Progress Continues Towards Gender Balance on Boards Balance for Better Business Review Group Reveals
7th March 2023
New figures from the Balance for Better Business Review Group, published today, reveal that Irish businesses are continuing to make progress in achieving gender balance at Board level, but more work needs to be done to increase female representation in key decision-making roles.
With the data released just ahead of International Women’s Day 2023, the figures from the Government established initiative show that
the percentage of women on the Boards of ISEQ20 companies is at 35%, exceeding the 33% target set for the end of 2023.
At 23%, Other Listed Companies are on track to meet their 25% target for female representation on Boards by the end of the year.
Meanwhile, all listed companies now have, on average, 32% female representation at Board level, pushing Ireland onto the list of top 10 countries in the EU27 for female Board representation for the first time.
However, the figures also point to slower progress in achieving gender balance at senior leadership level of Irish business. At 25%, the ISEQ20 are significantly behind their target of 30% female representation by the end of the year.
At 21%, Other Listed Companies are also behind their 25% end of year target, with much ground to cover before the end of 2023.
In addition, with one exception, women continue to be underrepresented in key Board and leadership decision making positions.
While women make up half of all Senior Independent Directors, representation of women in Chair roles has fallen from 8.1% in September 2022 to 2.8% this month, with no female Chairs among the ISEQ20.
The figures also show that three in 36 CEOs across listed Irish companies are women, having fallen from 11.1% to 8.3% in March this year. Meanwhile, women make up only 14.8% of Chief Financial Officers among the same cohort of Irish business.
Commenting on the latest figures, Taoiseach and co-founder of Balance for Better Business, Leo Varadkar said: “While it is encouraging to see steady progress when it comes to the number of women at the Board level of Irish business, it is less encouraging to see slower progress when it comes to key Board and senior leadership positions. The transition of two Chairperson roles from women to men at the end of 2022 and the lack of new female chairpersons being appointed has led to a significant drop in the number of women at Chairperson level.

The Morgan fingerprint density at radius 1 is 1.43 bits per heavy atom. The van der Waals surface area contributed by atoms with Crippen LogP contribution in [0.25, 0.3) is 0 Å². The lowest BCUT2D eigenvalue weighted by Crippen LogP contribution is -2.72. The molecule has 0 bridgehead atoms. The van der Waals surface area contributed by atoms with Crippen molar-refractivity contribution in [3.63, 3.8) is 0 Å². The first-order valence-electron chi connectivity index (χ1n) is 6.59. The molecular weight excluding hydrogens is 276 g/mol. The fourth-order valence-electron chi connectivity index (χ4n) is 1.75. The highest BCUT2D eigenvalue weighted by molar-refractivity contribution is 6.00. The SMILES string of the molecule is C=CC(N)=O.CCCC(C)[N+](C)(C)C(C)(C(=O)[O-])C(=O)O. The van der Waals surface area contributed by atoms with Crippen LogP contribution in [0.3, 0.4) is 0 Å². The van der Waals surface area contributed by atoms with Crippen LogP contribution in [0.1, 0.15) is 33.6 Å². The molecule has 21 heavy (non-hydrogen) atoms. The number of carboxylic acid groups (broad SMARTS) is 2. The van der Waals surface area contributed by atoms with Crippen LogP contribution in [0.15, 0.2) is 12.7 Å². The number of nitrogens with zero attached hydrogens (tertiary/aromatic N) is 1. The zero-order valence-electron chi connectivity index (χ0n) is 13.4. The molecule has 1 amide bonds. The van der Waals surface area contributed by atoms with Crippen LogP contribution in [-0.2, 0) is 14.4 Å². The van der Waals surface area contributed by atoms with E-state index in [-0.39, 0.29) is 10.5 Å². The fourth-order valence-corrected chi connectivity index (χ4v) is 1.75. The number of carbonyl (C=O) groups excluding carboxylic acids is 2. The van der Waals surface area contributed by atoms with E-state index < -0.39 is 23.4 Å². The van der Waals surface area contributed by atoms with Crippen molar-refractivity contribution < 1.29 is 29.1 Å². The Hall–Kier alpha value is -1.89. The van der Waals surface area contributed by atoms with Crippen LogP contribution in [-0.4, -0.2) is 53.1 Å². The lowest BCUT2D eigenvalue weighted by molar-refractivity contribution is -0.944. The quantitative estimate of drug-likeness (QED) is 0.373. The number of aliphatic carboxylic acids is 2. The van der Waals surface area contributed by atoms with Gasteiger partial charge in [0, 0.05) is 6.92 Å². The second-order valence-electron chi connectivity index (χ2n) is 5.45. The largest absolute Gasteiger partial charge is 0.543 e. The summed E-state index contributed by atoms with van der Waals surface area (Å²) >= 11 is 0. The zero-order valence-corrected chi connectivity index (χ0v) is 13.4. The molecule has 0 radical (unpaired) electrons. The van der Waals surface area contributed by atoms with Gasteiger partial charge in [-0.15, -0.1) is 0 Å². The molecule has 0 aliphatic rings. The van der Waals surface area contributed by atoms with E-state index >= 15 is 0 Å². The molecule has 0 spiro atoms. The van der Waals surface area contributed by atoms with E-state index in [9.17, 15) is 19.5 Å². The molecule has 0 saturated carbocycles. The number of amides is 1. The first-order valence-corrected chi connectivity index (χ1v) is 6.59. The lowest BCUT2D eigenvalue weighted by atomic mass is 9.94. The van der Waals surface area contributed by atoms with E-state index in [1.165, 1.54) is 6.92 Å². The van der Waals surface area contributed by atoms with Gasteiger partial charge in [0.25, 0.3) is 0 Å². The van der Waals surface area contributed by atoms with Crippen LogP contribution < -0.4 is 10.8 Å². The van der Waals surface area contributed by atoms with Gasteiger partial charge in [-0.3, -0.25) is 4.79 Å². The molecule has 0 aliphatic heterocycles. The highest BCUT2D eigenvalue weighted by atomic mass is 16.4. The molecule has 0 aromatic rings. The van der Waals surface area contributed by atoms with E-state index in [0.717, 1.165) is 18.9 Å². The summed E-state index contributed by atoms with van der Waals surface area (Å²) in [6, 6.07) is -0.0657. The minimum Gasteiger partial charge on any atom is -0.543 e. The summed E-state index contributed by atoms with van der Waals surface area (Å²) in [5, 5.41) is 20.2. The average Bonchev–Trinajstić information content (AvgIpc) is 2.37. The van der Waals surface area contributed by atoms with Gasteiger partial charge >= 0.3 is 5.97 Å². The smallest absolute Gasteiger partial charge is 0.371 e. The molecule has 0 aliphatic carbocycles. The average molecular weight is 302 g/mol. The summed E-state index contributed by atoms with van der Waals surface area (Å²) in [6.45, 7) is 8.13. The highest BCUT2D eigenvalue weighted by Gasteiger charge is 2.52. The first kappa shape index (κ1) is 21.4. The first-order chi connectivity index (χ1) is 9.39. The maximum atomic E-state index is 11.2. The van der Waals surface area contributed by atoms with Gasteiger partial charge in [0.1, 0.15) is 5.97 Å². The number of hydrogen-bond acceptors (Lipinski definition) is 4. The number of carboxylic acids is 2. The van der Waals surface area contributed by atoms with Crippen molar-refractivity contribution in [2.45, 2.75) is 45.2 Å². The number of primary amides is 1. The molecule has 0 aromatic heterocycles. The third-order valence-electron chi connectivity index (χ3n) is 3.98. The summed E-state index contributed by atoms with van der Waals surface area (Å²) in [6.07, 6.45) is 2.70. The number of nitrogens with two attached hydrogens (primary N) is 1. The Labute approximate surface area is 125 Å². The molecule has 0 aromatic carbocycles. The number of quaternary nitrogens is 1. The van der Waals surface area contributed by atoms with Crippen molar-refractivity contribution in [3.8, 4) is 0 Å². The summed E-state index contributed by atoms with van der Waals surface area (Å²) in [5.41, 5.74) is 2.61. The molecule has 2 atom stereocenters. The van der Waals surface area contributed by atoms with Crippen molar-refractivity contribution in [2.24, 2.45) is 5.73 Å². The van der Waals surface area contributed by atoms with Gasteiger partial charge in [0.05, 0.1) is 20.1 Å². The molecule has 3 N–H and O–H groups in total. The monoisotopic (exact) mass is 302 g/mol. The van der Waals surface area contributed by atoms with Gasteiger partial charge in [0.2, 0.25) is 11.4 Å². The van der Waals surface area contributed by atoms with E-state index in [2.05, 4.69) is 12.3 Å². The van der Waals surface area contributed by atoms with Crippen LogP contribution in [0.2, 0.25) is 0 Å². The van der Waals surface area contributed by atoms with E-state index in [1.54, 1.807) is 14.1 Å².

Now, only one of the 36 listed companies has a female Chairperson, while representation of women at CEO level has also dropped from 11.1% in September of 2022, to 8.3% in March this year.
“From greater levels of innovation to enhanced financial returns and stronger ESG performance, there is a compelling business case for having an equal number of men and women in senior leadership positions.
“As we celebrate International Women’s Day this week, it’s crucial that Irish businesses redouble their efforts to remove the barriers to female progression within the workplace and take a more targeted and strategic approach to achieving gender balance at the highest levels of Irish business.”
Minister for Enterprise, Trade and Employment, Simon Coveney, T.D., said: “It’s heartening to see that progress continues to be made in women’s representation on boards, and that Ireland is now among the top 10 countries in the EU for female board representation.
“Seeing how far we’ve come also reminds us how far we still have to go, however, and it’s clear that we cannot afford to be complacent.
The slowdown in progress compared to six months ago, especially for senior leadership teams and key decision makers, underscores the importance of ensuring that progress is both sustainable and sustained.
This means building robust pipelines for talent and creating inclusive organisational cultures throughout companies. I hope that this International Women’s Day, we recognise the essential contribution of women in the workplace and redouble our efforts to achieve gender equality in Irish businesses and business leadership.”
Balance for Better Business Co-Chair Julie Sinnamon said: “The figures released by Balance for Better Business today show that progress continues to be made in terms of the number of women at Board level. This is a welcome development and speaks to the positive impact of a voluntary, business-led approach in achieving progress.
“However, it’s also clear that the ISEQ20 and other listed companies need to do more to ensure that progress does not plateau at the number of women on Boards.
That’s why we’re encouraging businesses to see gender balance as part of a wider cultural change within an organisation. By assessing organisational risk, establishing an ongoing dialogue and using a strategic plan to assess future leadership, businesses can make the necessary cultural and behavioural changes to see more women progress into key decision-making roles.”
Balance for Better Business Co-Chair Aongus Hegarty said:
“While progress to date at the Board level of Irish business is to be welcomed, there is still much more work to do to ensure that women can advance into senior leadership roles which are still predominantly held by men.
“At Balance for Better Business, we are calling on Irish businesses to address this slower pace of progress in a number of ways. These include increasing the use of objective measures of performance evaluation, providing opportunities for women to network and encouraging organisations to develop a pipeline of strategic leaders rather than concentrating on operational leadership. Through these specific actions, leaders can better ensure that women are not prevented from advancing into top roles on Boards and senior leadership teams while also reaping the many benefits of diverse and inclusive leadership.”
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